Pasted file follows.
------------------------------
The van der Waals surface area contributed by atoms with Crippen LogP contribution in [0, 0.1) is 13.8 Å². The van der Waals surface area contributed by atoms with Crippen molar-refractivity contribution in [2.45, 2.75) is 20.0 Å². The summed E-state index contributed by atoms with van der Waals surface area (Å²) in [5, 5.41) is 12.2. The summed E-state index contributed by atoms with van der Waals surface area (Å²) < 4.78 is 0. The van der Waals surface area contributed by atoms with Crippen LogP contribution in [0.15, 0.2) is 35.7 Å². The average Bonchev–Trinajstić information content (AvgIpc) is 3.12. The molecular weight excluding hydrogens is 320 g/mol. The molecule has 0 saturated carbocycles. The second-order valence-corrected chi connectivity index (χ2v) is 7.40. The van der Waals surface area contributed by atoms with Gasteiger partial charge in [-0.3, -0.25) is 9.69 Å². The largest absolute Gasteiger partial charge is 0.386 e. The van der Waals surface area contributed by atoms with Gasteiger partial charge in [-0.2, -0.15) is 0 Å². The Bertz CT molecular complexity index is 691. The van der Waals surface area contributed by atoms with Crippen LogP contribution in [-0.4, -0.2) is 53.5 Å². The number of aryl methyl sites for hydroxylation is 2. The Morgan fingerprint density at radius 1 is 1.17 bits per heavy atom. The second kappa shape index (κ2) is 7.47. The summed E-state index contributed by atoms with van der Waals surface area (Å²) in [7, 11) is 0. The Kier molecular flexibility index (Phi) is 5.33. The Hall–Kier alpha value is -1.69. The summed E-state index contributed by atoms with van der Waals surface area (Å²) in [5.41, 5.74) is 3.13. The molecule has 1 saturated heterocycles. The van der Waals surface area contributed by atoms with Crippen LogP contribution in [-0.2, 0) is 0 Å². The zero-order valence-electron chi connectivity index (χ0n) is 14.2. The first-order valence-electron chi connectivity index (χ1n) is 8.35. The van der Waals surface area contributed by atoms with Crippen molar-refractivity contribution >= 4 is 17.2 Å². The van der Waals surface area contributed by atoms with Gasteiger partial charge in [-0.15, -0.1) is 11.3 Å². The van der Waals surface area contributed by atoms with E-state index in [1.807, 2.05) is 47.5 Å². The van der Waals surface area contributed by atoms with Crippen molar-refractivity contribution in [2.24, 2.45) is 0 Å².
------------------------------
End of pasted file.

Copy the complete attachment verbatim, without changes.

The van der Waals surface area contributed by atoms with Crippen LogP contribution in [0, 0.1) is 13.8 Å². The van der Waals surface area contributed by atoms with Crippen molar-refractivity contribution in [2.45, 2.75) is 20.0 Å². The summed E-state index contributed by atoms with van der Waals surface area (Å²) in [5, 5.41) is 12.2. The summed E-state index contributed by atoms with van der Waals surface area (Å²) < 4.78 is 0. The van der Waals surface area contributed by atoms with Crippen LogP contribution in [0.15, 0.2) is 35.7 Å². The average Bonchev–Trinajstić information content (AvgIpc) is 3.12. The molecular weight excluding hydrogens is 320 g/mol. The molecule has 0 saturated carbocycles. The second-order valence-corrected chi connectivity index (χ2v) is 7.40. The van der Waals surface area contributed by atoms with Gasteiger partial charge in [-0.3, -0.25) is 9.69 Å². The largest absolute Gasteiger partial charge is 0.386 e. The van der Waals surface area contributed by atoms with Gasteiger partial charge in [-0.2, -0.15) is 0 Å². The Bertz CT molecular complexity index is 691. The van der Waals surface area contributed by atoms with Crippen LogP contribution in [-0.4, -0.2) is 53.5 Å². The number of aryl methyl sites for hydroxylation is 2. The Morgan fingerprint density at radius 1 is 1.17 bits per heavy atom. The second kappa shape index (κ2) is 7.47. The summed E-state index contributed by atoms with van der Waals surface area (Å²) in [7, 11) is 0. The Kier molecular flexibility index (Phi) is 5.33. The Hall–Kier alpha value is -1.69. The summed E-state index contributed by atoms with van der Waals surface area (Å²) in [5.41, 5.74) is 3.13. The molecule has 1 saturated heterocycles. The van der Waals surface area contributed by atoms with Crippen LogP contribution in [-0.2, 0) is 0 Å². The zero-order valence-electron chi connectivity index (χ0n) is 14.2. The first-order valence-electron chi connectivity index (χ1n) is 8.35. The van der Waals surface area contributed by atoms with Crippen molar-refractivity contribution >= 4 is 17.2 Å². The van der Waals surface area contributed by atoms with Gasteiger partial charge in [-0.15, -0.1) is 11.3 Å². The van der Waals surface area contributed by atoms with E-state index in [1.807, 2.05) is 47.5 Å². The van der Waals surface area contributed by atoms with Crippen molar-refractivity contribution in [2.24, 2.45) is 0 Å².